They say there’s no such thing as a free lunch, but a hotel in Copenhagen lets you get closer to that goal–it just asks for sweat equity.
The Crowne Plaza Copenhagen Towers wants its guests to hit the gym, pedal on special bikes, and generate power for the hotel to help it reduce its carbon footprint. If a guest generates a certain amount of energy via pedal-power, she’ll be rewarded with a free meal.
The eco-friendly hotel is already a carbon-neutral building that’s cooled and heated by Denmark’s first ground water-based cooling and heating system, and which has a facade covered with high-tech solar panels. And starting next week, The Guardian reports, the 366-room hotel will encourage guests to help out the environment by working on on new electricity-generating exercise bikes:
The bikes have iPhones mounted on the handlebars which monitor how much power is being produced and fed into the mains supply of the hotel. Any guest producing 10 watt hours or more will be rewarded with a free meal.
Getting the free meal appears to be surprisingly easy. According to the hotel’s calculations, pedaling the bike for an hour would produce 100 watt hours–that’s enough power to fire up a 100-watt bulb for an hour. That means that just six minutes would produce the 10 watt hours that would qualify the guest for a free meal.
Some critics have scoffed that a guest who produces 100 watts of power won’t make a dent in the energy consumption of this huge hotel. Supporters counter that the effort that goes into producing 100 watts of power would make people more conscious of how difficult it is to produce energy, with Alex Randall, a spokesman for the Centre for Alternative Technology telling The Guardian:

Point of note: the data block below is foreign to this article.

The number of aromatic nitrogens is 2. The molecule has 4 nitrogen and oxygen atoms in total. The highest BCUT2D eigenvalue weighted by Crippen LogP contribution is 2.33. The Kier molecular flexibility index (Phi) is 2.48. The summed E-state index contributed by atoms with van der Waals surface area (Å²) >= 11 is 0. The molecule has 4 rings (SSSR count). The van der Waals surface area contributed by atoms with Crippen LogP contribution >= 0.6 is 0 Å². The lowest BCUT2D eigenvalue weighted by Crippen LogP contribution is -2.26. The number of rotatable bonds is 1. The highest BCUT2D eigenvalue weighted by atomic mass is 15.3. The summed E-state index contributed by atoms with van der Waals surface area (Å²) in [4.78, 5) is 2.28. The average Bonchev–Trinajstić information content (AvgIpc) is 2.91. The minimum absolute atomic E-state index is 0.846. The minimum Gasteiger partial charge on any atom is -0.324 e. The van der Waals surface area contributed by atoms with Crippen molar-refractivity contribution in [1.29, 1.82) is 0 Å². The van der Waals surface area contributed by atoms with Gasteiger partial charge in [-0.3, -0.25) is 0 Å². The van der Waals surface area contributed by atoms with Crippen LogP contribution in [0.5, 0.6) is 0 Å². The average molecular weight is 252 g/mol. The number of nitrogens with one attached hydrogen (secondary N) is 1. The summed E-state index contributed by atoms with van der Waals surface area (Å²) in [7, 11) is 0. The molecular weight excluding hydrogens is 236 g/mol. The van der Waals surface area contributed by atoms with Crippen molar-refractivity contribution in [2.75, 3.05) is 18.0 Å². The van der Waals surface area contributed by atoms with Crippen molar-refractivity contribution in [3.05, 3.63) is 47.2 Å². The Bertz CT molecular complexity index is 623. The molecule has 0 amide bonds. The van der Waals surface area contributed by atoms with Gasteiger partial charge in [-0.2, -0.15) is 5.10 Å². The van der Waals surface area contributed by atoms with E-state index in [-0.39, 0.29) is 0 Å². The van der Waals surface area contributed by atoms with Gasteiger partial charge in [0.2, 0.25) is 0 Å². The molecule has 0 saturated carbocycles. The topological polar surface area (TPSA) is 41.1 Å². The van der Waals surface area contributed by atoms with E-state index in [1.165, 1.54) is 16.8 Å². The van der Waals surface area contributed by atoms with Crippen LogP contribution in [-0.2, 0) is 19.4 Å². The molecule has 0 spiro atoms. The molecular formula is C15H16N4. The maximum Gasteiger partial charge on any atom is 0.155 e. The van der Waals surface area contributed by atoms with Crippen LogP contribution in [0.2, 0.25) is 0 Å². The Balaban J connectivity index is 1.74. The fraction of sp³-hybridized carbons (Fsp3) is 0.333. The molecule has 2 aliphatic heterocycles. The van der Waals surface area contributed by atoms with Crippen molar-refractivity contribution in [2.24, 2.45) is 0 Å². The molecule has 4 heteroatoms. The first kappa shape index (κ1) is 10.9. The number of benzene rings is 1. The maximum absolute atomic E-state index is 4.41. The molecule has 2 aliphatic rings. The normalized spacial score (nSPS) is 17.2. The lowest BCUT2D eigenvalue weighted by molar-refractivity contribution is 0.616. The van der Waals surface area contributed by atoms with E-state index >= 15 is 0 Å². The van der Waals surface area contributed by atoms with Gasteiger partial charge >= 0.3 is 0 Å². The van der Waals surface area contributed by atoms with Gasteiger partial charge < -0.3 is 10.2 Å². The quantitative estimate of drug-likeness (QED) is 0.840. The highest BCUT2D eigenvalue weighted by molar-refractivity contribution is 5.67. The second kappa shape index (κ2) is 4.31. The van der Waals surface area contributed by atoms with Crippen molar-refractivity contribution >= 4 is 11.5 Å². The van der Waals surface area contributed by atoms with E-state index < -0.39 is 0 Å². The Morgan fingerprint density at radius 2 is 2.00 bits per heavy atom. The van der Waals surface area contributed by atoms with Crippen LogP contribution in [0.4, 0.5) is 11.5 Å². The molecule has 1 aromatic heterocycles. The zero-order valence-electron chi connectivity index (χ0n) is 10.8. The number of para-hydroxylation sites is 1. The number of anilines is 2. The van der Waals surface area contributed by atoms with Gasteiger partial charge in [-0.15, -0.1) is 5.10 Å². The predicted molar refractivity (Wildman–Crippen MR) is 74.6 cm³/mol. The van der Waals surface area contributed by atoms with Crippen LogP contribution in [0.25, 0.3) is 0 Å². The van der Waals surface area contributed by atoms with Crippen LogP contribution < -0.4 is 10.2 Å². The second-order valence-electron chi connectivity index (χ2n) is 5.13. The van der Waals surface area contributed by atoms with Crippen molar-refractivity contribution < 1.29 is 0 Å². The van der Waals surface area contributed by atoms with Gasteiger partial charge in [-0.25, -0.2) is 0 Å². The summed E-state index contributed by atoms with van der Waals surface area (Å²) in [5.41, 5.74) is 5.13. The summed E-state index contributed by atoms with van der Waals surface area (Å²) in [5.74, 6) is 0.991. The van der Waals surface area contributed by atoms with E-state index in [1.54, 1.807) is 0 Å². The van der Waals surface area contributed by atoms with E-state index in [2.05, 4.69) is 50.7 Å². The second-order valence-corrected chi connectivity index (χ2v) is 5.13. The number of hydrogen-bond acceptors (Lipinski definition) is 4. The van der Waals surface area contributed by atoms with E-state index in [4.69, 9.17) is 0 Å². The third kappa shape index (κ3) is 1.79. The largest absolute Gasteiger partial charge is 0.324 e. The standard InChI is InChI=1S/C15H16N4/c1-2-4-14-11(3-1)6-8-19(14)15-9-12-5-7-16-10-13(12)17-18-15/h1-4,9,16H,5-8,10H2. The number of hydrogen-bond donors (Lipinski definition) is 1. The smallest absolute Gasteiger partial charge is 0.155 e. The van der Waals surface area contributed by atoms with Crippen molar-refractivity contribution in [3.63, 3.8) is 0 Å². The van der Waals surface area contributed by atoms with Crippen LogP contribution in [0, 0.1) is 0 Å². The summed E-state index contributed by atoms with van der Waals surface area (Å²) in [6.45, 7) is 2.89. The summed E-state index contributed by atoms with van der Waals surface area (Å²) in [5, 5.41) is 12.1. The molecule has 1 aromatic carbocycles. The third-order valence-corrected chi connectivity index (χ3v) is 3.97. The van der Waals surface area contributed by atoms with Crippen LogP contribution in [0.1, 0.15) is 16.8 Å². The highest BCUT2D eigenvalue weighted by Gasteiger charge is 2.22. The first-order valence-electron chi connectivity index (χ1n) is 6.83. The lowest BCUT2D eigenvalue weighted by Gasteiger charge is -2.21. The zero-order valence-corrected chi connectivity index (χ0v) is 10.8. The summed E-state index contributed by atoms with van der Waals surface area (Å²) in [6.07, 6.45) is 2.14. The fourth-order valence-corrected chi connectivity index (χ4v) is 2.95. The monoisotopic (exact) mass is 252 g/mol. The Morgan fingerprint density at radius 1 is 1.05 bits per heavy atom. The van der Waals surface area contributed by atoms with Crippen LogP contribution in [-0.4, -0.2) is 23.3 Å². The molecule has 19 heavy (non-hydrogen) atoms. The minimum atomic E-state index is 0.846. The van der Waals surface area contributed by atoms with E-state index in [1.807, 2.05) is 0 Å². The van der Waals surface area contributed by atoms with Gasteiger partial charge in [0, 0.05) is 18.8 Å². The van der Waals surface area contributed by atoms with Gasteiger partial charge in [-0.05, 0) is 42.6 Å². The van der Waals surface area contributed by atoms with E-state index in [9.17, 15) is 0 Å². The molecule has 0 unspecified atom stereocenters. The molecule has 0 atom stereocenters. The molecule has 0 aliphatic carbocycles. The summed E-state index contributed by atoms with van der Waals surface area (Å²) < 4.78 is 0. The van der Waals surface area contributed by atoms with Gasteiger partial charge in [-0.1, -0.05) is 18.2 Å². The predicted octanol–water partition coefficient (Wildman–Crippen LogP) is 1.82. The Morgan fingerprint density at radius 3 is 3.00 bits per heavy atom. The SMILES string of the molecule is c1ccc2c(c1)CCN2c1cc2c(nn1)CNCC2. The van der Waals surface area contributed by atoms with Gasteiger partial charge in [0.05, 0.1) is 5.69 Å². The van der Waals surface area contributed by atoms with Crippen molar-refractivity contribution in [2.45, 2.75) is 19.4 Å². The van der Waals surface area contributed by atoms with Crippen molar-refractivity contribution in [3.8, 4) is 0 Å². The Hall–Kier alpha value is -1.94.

“Realistically, this isn’t a practical way of generating a useful amount of energy, but I certainly wouldn’t criticize it…. As a lesson, and a means of public engagement, it’s excellent – if you sit someone on a bike, pedaling hard, and show them they are only generating enough to power one light bulb or TV, is makes them appreciate how difficult energy is to produce, and therefore why we should be careful not to waste it.”
The bike-for-energy program is a pilot project due to run for a year. If it’s a hit, the program will be rolled out to all 21 Crowne Plaza hotels in Britain.
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